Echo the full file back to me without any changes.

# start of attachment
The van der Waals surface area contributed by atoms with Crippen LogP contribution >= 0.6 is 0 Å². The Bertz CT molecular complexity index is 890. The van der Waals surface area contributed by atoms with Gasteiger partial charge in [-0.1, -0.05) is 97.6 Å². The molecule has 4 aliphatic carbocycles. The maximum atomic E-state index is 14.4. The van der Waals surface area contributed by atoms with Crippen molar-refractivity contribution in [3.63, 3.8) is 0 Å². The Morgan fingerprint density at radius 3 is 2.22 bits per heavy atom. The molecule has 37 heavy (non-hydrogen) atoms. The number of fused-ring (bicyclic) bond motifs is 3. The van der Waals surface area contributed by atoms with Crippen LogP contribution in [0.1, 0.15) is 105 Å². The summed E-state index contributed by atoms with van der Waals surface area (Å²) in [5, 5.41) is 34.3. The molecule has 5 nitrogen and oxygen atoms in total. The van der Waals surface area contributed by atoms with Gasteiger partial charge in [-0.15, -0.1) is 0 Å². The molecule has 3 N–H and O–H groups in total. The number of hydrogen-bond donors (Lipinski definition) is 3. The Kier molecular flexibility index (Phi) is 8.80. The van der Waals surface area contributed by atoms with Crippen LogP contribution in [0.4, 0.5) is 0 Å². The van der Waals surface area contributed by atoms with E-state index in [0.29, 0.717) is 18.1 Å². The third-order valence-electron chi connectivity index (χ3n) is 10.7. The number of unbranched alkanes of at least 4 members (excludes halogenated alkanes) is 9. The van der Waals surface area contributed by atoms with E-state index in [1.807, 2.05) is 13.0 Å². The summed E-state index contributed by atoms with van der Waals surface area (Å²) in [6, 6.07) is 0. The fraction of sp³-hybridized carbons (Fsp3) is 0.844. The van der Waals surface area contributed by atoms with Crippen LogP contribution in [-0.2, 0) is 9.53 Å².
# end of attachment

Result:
The van der Waals surface area contributed by atoms with Crippen LogP contribution >= 0.6 is 0 Å². The Bertz CT molecular complexity index is 890. The van der Waals surface area contributed by atoms with Gasteiger partial charge in [-0.1, -0.05) is 97.6 Å². The molecule has 4 aliphatic carbocycles. The maximum atomic E-state index is 14.4. The van der Waals surface area contributed by atoms with Crippen molar-refractivity contribution in [3.63, 3.8) is 0 Å². The Morgan fingerprint density at radius 3 is 2.22 bits per heavy atom. The molecule has 37 heavy (non-hydrogen) atoms. The number of fused-ring (bicyclic) bond motifs is 3. The van der Waals surface area contributed by atoms with Crippen LogP contribution in [0.1, 0.15) is 105 Å². The summed E-state index contributed by atoms with van der Waals surface area (Å²) in [5, 5.41) is 34.3. The molecule has 5 nitrogen and oxygen atoms in total. The van der Waals surface area contributed by atoms with Gasteiger partial charge in [-0.15, -0.1) is 0 Å². The molecule has 3 N–H and O–H groups in total. The number of hydrogen-bond donors (Lipinski definition) is 3. The Kier molecular flexibility index (Phi) is 8.80. The van der Waals surface area contributed by atoms with Crippen LogP contribution in [0.4, 0.5) is 0 Å². The van der Waals surface area contributed by atoms with E-state index in [0.29, 0.717) is 18.1 Å². The third-order valence-electron chi connectivity index (χ3n) is 10.7. The number of unbranched alkanes of at least 4 members (excludes halogenated alkanes) is 9. The van der Waals surface area contributed by atoms with E-state index in [1.807, 2.05) is 13.0 Å². The summed E-state index contributed by atoms with van der Waals surface area (Å²) in [6, 6.07) is 0. The fraction of sp³-hybridized carbons (Fsp3) is 0.844. The van der Waals surface area contributed by atoms with Crippen LogP contribution in [-0.2, 0) is 9.53 Å².